A word of caution on the workflow. These steps can overlap or can be revisited at any time of the process. They are not sequential, meaning one doesn’t have to be done before moving on to the next. Build and Doc can both be worked on in parallel. But Design needs to be completed before the Build happens.

1. Discovery

This is the first step of a new feature. This requires competitive analysis, analysis for internal need and collaboration with potential adopters. What to pursue and not to pursue is the goal of this journey.

Discovery can be broken down into divergence and convergence.

Initial discovery should be as divergent as possible, meaning look at every potential use case, limitations and relevance. (Check out my previous article for more ideas for a complete discovery phase.)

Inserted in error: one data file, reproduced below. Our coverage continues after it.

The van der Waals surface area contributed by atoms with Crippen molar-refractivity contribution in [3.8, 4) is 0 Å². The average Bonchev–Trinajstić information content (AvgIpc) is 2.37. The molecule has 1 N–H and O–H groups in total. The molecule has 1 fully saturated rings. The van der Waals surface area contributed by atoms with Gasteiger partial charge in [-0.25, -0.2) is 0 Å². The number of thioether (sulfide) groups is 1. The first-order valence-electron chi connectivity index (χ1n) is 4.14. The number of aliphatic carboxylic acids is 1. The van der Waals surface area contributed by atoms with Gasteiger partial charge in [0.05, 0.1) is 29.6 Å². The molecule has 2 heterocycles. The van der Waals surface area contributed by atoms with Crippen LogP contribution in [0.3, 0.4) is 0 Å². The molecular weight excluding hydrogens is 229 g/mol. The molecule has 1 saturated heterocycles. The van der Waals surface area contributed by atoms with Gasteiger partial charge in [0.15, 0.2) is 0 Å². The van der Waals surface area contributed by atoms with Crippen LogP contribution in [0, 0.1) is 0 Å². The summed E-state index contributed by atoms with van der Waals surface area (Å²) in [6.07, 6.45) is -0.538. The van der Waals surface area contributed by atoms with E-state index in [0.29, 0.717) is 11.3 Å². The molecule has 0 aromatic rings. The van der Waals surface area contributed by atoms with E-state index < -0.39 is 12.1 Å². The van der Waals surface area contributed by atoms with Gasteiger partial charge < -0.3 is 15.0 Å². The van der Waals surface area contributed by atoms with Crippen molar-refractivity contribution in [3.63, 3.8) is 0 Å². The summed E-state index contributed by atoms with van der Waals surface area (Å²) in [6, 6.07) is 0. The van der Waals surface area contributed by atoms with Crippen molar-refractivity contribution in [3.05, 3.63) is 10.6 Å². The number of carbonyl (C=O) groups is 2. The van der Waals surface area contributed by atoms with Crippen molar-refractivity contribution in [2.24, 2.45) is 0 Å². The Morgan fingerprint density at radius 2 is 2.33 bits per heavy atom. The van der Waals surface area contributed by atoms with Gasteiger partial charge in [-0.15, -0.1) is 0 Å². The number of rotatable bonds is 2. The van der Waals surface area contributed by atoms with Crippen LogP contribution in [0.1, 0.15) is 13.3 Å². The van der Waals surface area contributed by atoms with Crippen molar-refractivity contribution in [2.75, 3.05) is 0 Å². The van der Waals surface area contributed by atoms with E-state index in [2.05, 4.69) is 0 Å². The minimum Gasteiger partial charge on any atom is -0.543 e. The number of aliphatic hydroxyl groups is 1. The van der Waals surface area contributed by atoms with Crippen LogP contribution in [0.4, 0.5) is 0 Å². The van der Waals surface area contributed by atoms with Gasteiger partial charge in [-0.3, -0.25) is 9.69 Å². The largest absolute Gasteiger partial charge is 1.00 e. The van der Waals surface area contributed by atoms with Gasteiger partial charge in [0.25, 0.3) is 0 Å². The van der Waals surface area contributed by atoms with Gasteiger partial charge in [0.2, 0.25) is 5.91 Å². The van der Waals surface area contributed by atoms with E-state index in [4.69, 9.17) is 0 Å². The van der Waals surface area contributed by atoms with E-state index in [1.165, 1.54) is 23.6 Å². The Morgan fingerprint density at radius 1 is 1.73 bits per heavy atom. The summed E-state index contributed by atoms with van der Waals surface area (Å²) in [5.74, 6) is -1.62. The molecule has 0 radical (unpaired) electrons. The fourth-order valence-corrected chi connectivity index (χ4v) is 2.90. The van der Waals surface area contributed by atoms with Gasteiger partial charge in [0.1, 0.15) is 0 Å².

Then present your discovery findings to the team. After receiving feedback and making some decisions, it is time to narrow down the discovery and document your findings. This is called convergence. Ideas on what to do start to emerge.

This can be done by anyone—a developer, designer or product manager. But it should be done by someone who has more context on the need of this feature.

2. Design

The design step explores permutations and combinations of a component. How many variations should a component have? What about sizes and pairing other elements as a sub-component? Design should also explore visual style and visual patterns.

Once the design decisions have been concluded, a designer should collaborate with other designers during a critique session. This ensures consistency and standardization. Designers are usually critical, so getting input from other designers only solidifies all edge cases.

After decisions have been made on final design, a designer should finalize wireframes and documentation. Documentation should be as extensive as possible for hand-off to a developer.